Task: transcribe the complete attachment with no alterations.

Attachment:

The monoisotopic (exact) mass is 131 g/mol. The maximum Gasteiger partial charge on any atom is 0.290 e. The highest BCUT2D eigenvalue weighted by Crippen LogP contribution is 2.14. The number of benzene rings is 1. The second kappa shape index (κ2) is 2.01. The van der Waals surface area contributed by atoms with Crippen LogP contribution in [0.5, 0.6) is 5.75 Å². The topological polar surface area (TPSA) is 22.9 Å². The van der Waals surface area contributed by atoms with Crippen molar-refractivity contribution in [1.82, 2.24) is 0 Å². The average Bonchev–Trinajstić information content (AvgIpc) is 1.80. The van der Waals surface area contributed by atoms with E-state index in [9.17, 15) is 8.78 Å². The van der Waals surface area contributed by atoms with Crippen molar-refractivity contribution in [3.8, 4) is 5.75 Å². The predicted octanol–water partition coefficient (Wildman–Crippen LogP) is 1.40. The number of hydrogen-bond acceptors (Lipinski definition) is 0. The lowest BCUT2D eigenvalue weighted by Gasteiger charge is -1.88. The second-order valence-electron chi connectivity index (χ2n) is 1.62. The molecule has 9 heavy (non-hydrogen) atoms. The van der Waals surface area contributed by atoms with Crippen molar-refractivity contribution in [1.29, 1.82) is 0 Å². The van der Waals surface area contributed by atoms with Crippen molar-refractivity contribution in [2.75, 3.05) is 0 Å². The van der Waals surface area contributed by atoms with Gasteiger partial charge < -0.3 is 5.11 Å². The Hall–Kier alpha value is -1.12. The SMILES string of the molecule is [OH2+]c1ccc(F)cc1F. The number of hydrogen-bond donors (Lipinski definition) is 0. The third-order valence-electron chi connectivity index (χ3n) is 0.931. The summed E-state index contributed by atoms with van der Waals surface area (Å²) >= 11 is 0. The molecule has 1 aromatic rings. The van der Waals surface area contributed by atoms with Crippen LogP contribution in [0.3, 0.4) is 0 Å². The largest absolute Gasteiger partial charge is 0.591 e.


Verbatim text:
The monoisotopic (exact) mass is 131 g/mol. The maximum Gasteiger partial charge on any atom is 0.290 e. The highest BCUT2D eigenvalue weighted by Crippen LogP contribution is 2.14. The number of benzene rings is 1. The second kappa shape index (κ2) is 2.01. The van der Waals surface area contributed by atoms with Crippen LogP contribution in [0.5, 0.6) is 5.75 Å². The topological polar surface area (TPSA) is 22.9 Å². The van der Waals surface area contributed by atoms with Crippen molar-refractivity contribution in [1.82, 2.24) is 0 Å². The average Bonchev–Trinajstić information content (AvgIpc) is 1.80. The van der Waals surface area contributed by atoms with E-state index in [9.17, 15) is 8.78 Å². The van der Waals surface area contributed by atoms with Crippen molar-refractivity contribution in [3.8, 4) is 5.75 Å². The predicted octanol–water partition coefficient (Wildman–Crippen LogP) is 1.40. The number of hydrogen-bond acceptors (Lipinski definition) is 0. The lowest BCUT2D eigenvalue weighted by Gasteiger charge is -1.88. The second-order valence-electron chi connectivity index (χ2n) is 1.62. The molecule has 9 heavy (non-hydrogen) atoms. The van der Waals surface area contributed by atoms with Crippen molar-refractivity contribution in [1.29, 1.82) is 0 Å². The van der Waals surface area contributed by atoms with Crippen molar-refractivity contribution in [2.75, 3.05) is 0 Å². The van der Waals surface area contributed by atoms with Gasteiger partial charge < -0.3 is 5.11 Å². The Hall–Kier alpha value is -1.12. The SMILES string of the molecule is [OH2+]c1ccc(F)cc1F. The number of hydrogen-bond donors (Lipinski definition) is 0. The third-order valence-electron chi connectivity index (χ3n) is 0.931. The summed E-state index contributed by atoms with van der Waals surface area (Å²) >= 11 is 0. The molecule has 1 aromatic rings. The van der Waals surface area contributed by atoms with Crippen LogP contribution in [0.3, 0.4) is 0 Å². The largest absolute Gasteiger partial charge is 0.591 e.